8.She who breaks the bonds of filial duty, and becomes wholly alienated from her father, must wither and perish, like a branch separated from that trunk or body which supplied it with sap.' There is a peculiar propriety in the use of the word material : materia, Lat. signifying the trank or body of the tree.

9 Alluding to the use that witches and enchanters are said to make of withered branches in their charms. A fine insinuation in the speaker, that she was ready for the most unnatural mischief, and a preparative of the poet to her plotting with the bastard against her husband's life.- Warburton. Dr. Warburton might have adduced the passage from Macbeth above quoted in support of his ingenious interpretation. VOL. IX.


[merged small][ocr errors]

Gon. No more; the text is foolish.

Alb. Wisdom and goodness to the vile seem vile: Filths savour but themselves. What have you

done? Tigers, not daughters, what have you perform’d? A father, and a gracious aged man, Whose reverence the head-lugg'd bear would lick10, Most barbarous, most degenerate! have you madded. Could my good brother suffer you to do it? A man, a prince, by him so benefited ? If that the heavens do not their visible spirits Send quickly down to tame these vile offences, 'Twill come, Humanity must perforce prey on itself, Like monsters of the deep. Gon.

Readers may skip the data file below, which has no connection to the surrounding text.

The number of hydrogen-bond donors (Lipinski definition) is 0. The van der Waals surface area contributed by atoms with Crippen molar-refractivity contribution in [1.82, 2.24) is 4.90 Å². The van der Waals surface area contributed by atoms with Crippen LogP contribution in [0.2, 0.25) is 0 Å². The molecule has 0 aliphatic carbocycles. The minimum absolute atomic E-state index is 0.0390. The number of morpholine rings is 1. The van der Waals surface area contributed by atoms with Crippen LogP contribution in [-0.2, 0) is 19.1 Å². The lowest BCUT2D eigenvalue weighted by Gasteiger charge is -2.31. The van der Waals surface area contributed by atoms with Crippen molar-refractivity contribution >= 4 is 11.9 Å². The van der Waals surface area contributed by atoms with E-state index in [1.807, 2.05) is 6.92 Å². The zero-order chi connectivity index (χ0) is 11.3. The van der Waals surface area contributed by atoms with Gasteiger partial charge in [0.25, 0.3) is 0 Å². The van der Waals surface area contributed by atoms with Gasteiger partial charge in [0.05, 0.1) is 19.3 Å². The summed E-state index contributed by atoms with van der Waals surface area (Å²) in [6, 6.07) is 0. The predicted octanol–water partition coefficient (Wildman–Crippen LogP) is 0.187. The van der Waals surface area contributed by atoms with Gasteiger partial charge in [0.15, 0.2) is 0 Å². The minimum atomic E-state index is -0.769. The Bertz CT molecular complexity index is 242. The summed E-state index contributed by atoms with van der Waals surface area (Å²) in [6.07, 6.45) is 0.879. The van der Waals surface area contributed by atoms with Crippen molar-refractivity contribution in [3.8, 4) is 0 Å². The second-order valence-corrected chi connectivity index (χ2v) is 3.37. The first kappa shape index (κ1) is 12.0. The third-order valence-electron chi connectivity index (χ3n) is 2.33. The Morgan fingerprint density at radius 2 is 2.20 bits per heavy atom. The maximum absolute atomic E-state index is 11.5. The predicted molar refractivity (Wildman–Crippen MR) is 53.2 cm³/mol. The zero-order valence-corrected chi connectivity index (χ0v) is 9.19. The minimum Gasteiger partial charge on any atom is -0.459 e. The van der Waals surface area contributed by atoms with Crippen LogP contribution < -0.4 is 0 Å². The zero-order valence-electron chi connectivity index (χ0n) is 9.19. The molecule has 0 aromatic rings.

Milk-liver'd man! That bear'st a cheek for blows, a head for wrongs; Who hast not in thy brows an eye discerning Thine honour from thy suffering; that not know'st 11, Fools do those villains pity, who are punish'd Ere they have done their mischief 12.

Where's thy
France spreads his banners in our noiseless land;
With plumed helm thy slayer begins threats;
Whilst thou, a moral fool, sit’st still, and cry’st,
Alack! why does he so?

See thyself, devil!
Proper deformity seems not in the fiend
So horrid, as in woman

10 This line is not in the folio.
11 The rest of this speech is also omitted in the folio.

12 • Goneril means to say that none but fools would be excited to commiserate those who are prevented from executing their malicious designs, and punished for their evil intention.' Malone doubts whether Goneril alludes to her father, but surely there cannot be a doubt that she does, and to the pity for his sufferings expressed by Albany, whom she means indirectly to call a fool for expressing it.

13 That is, • Diabolic qualities appear not so horrid in the



O vain fool ! Alb. Thou changed and self-cover'd 14 thing, for

shame, Be-monster not thy feature 15.

Were it


fitness To let these hands obey my blood 16, They are apt enough to dislocate and tear Thy flesh and bones ;—Howe'er thou art a fiend, A woman's shape doth shield thee. Gon. Marry, your manhood now!